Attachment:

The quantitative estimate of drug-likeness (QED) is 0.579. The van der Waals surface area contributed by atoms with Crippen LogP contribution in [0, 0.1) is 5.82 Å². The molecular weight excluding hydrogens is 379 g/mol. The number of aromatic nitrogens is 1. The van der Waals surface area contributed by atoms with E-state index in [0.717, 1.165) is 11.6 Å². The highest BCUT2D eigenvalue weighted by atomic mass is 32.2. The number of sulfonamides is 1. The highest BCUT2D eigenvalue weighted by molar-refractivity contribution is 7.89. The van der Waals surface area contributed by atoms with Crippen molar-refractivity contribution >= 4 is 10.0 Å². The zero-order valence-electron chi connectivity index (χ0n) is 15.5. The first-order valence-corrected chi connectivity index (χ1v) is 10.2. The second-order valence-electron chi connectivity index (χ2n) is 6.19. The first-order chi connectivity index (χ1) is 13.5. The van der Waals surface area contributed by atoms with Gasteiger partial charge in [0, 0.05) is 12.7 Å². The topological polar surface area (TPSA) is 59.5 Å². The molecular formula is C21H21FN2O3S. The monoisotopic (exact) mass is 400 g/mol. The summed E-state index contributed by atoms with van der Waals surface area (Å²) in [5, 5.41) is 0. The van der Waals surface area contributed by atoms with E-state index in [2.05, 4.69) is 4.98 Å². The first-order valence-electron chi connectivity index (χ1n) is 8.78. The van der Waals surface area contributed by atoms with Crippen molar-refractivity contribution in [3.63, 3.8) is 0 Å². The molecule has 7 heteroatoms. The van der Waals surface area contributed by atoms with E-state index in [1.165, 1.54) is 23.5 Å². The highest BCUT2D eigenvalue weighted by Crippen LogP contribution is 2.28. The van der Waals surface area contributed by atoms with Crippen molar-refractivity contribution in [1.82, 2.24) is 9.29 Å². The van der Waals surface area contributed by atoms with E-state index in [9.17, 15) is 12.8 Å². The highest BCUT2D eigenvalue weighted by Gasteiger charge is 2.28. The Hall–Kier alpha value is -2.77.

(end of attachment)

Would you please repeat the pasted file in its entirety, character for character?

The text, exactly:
The quantitative estimate of drug-likeness (QED) is 0.579. The van der Waals surface area contributed by atoms with Crippen LogP contribution in [0, 0.1) is 5.82 Å². The molecular weight excluding hydrogens is 379 g/mol. The number of aromatic nitrogens is 1. The van der Waals surface area contributed by atoms with E-state index in [0.717, 1.165) is 11.6 Å². The highest BCUT2D eigenvalue weighted by atomic mass is 32.2. The number of sulfonamides is 1. The highest BCUT2D eigenvalue weighted by molar-refractivity contribution is 7.89. The van der Waals surface area contributed by atoms with Crippen molar-refractivity contribution >= 4 is 10.0 Å². The zero-order valence-electron chi connectivity index (χ0n) is 15.5. The first-order valence-corrected chi connectivity index (χ1v) is 10.2. The second-order valence-electron chi connectivity index (χ2n) is 6.19. The first-order chi connectivity index (χ1) is 13.5. The van der Waals surface area contributed by atoms with Gasteiger partial charge in [0, 0.05) is 12.7 Å². The topological polar surface area (TPSA) is 59.5 Å². The molecular formula is C21H21FN2O3S. The monoisotopic (exact) mass is 400 g/mol. The summed E-state index contributed by atoms with van der Waals surface area (Å²) in [5, 5.41) is 0. The van der Waals surface area contributed by atoms with E-state index in [2.05, 4.69) is 4.98 Å². The first-order valence-electron chi connectivity index (χ1n) is 8.78. The van der Waals surface area contributed by atoms with Crippen molar-refractivity contribution in [3.63, 3.8) is 0 Å². The molecule has 7 heteroatoms. The van der Waals surface area contributed by atoms with E-state index in [1.165, 1.54) is 23.5 Å². The highest BCUT2D eigenvalue weighted by Crippen LogP contribution is 2.28. The van der Waals surface area contributed by atoms with Crippen molar-refractivity contribution in [1.82, 2.24) is 9.29 Å². The van der Waals surface area contributed by atoms with E-state index in [9.17, 15) is 12.8 Å². The highest BCUT2D eigenvalue weighted by Gasteiger charge is 2.28. The Hall–Kier alpha value is -2.77.